I believe in the power of celebrity pop culture to create for us a greater sense of community, even to provide a virtual tour, if you will, of self-actualization taking place in our society. I know that sounds completely unliterary, especially in the aftermath of Paris Hilton’s recent prison meltdown and refusal to finish out her sentence for violating probation on a drunk driving charge. But I do believe that when the mistakes of the rich and famous become part of the ongoing public dialogue over morality, we transform them into a roadmap that leads to atonement. Deep down, we are all estranged from one another by our personal demons. When we witness the spiritual and psychological struggles of celebrities, we realize how completely fragile and human we all are. The result is forgiveness, the building of bridges, and the development of the self.
I am a secretary at a mid-sized university in East Tennessee, and some of the deepest conversations I have had with coworkers have revolved around the tragic, personal lives of people we’ve never met but who we feel we know – celebrities. The prevalence of television and the Internet has brought these people and their problems into our lives whether we like it or not. And just like our own family members, we must deal with them. When we talk about them, it’s as if they are directly related to us, like our own cousin Tommy who couldn’t beat that cocaine habit, or our sister Debby who got pregnant at the age of 15.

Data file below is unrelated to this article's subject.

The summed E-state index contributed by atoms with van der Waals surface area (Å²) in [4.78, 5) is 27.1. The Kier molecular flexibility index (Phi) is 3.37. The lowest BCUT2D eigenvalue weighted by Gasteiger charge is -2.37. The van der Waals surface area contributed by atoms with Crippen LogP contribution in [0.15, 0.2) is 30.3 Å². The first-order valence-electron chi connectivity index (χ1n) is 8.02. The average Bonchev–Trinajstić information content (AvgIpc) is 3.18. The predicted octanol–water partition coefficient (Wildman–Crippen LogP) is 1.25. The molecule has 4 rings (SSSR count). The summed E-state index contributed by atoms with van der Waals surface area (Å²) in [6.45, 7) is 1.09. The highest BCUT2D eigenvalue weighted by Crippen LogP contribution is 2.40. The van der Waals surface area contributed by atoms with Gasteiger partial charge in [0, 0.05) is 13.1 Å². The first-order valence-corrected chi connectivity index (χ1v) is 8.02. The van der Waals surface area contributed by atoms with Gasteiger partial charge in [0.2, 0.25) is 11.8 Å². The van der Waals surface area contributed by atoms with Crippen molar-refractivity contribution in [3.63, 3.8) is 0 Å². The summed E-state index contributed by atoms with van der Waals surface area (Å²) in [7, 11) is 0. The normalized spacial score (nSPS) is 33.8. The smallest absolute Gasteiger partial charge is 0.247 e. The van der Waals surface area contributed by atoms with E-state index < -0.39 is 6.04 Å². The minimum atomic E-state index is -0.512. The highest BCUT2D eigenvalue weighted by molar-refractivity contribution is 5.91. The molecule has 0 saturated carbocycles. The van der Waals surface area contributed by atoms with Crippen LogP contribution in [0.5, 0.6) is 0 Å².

When I was a kid, before cable television and so much media madness, celebrities were still somewhat pure and separate from the rest of us, like gods. I remember day-dreaming that someone just like Erik Estrada on “Chips”, or Henry Winkler on “Happy Days” would sweep me away to live happily ever-after. But, you know, that never happened to me, and the longer I live, the more I realize that there is the definite possibility that it never will.
Celebrities who become victims of their own success and a ravenous media culture force us to take time to look inside ourselves and consider who we are as individuals, what we value, and what we are becoming as a society. They help us realize anew that the human heart is extremely vulnerable and in need of shelter and the fact that we oftentimes fail to be that shelter for each other.
Maybe needing our celebrities to be perfect and god-like is the tragic flaw that all of us have. Perhaps as we let go of that need to idolize them, we will finally become them (hence the dawn of You-Tube?). Yes. We will become our own gods, save our own society and secure our children’s future ourselves.
I believe that we can all act in a way that is larger than life, to build better communities, to love each other, and to, ultimately, forgive.
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